For many low-income college students, one of the biggest barriers to attendance is cost. While federal and state financial aid is available to help with tuition, fees, books, and some living expenses, students still often have unmet need, particularly if they are from the poorest families or are independent from their parents. Working while going to school is one possible answer, but too many hours on the job can contribute to poor academic performance and dropping out. Loans are another possible answer, but many low-income students are reluctant to take on debt — especially if they have doubts about their ability to complete a college degree, or if they do not come from families where college attendance is the norm.
MDRC launched the Performance-Based Scholarship Demonstration in 2008 to test an innovative strategy for addressing two policy objectives: increasing the financial support available to low-income students, and creating an incentive for such students to complete their courses and make more timely progress toward degrees. The idea was to provide a supplement to existing federal and state financial aid that is contingent on enrolling in a minimum number of credit hours and making passing grades. The performance-based scholarships were paid directly to students (rather than to the colleges or universities they attend) in order to reward students for their progress and to allow them to make choices about how best to support their schooling. For some, this meant buying books or paying for transportation to their college campus; for others, it meant cutting back on work hours or hiring a babysitter for their children during finals week.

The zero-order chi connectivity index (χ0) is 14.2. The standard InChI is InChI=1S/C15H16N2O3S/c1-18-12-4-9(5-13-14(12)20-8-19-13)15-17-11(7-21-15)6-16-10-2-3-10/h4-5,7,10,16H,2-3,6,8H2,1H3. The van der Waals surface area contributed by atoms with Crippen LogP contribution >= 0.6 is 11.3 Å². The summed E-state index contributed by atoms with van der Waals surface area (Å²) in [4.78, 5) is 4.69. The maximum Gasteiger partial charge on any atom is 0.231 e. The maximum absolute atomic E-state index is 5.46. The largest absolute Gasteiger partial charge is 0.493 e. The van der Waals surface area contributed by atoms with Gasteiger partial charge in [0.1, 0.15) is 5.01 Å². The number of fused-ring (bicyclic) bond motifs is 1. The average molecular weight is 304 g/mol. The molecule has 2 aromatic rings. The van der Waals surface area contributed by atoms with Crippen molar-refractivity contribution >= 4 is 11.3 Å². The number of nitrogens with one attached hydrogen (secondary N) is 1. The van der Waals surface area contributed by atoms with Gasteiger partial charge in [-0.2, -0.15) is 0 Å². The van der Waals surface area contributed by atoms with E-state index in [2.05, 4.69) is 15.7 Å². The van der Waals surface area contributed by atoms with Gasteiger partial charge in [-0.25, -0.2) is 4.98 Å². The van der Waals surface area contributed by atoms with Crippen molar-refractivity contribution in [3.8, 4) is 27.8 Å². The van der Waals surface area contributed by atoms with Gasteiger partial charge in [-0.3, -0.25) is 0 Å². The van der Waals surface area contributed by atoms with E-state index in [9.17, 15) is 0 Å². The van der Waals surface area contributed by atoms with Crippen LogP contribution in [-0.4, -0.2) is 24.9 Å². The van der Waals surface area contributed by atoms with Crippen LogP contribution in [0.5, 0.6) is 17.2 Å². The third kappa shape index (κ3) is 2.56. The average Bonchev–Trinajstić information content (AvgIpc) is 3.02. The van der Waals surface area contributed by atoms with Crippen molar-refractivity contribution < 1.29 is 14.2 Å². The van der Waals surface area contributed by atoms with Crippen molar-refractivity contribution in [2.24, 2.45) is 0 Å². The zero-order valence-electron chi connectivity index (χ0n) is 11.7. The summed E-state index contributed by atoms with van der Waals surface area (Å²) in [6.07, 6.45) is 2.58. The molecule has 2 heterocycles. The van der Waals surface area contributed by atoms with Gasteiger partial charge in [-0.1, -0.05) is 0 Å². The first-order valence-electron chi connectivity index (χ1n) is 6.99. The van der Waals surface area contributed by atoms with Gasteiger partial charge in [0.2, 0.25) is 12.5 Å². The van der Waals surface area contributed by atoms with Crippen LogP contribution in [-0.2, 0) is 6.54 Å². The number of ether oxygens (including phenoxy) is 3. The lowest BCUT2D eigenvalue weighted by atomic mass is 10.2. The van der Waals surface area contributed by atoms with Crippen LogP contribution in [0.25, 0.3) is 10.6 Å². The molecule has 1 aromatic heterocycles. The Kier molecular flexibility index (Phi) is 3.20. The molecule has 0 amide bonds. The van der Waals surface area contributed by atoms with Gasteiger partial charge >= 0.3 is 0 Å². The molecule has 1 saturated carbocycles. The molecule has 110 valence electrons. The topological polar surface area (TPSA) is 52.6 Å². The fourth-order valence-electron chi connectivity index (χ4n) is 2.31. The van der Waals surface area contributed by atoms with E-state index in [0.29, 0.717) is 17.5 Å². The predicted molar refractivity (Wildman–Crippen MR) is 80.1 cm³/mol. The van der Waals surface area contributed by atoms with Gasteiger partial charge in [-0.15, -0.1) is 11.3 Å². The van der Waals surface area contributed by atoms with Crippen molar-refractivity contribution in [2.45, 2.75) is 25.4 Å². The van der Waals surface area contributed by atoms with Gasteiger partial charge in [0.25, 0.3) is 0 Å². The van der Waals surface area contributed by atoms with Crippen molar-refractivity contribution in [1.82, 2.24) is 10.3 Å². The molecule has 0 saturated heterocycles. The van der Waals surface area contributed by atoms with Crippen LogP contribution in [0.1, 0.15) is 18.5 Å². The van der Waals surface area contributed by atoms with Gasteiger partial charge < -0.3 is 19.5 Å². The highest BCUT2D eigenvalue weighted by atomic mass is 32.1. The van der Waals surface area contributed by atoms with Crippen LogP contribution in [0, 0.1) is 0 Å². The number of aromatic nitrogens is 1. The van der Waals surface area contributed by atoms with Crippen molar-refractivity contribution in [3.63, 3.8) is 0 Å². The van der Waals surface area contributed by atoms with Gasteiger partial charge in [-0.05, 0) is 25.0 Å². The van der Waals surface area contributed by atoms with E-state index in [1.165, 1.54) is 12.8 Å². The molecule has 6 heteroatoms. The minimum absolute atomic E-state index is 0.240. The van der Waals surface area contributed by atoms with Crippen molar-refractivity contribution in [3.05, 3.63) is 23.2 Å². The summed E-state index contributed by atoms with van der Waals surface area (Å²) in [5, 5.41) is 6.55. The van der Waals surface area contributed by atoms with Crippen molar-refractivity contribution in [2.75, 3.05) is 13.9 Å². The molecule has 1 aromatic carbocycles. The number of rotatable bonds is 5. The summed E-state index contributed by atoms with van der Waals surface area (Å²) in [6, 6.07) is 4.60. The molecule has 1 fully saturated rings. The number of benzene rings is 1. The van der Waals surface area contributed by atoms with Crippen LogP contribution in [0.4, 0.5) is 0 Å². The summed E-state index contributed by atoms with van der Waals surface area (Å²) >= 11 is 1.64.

The Performance-Based Scholarship Demonstration was based on positive short-term findings that emerged from MDRC’s Opening Doors Demonstration in Louisiana, which had a number of positive effects for students, including boosting students’ credit accumulation, grades, and persistence. The Opening Doors Demonstration targeted low-income parents and, as a result, the study sample was composed of older, unmarried, and mostly female students. Unfortunately, the devastation inflicted by Hurricane Katrina disrupted students’ education, and plans for a longer-term follow-up to look for impacts on degree receipt were discontinued.
While the Louisiana short-term results were impressive, there was an open question about whether performance-based scholarships would be effective in other college settings and for a broader range of target groups. In addition, there were questions about the payoff of varying scholarship amounts and durations.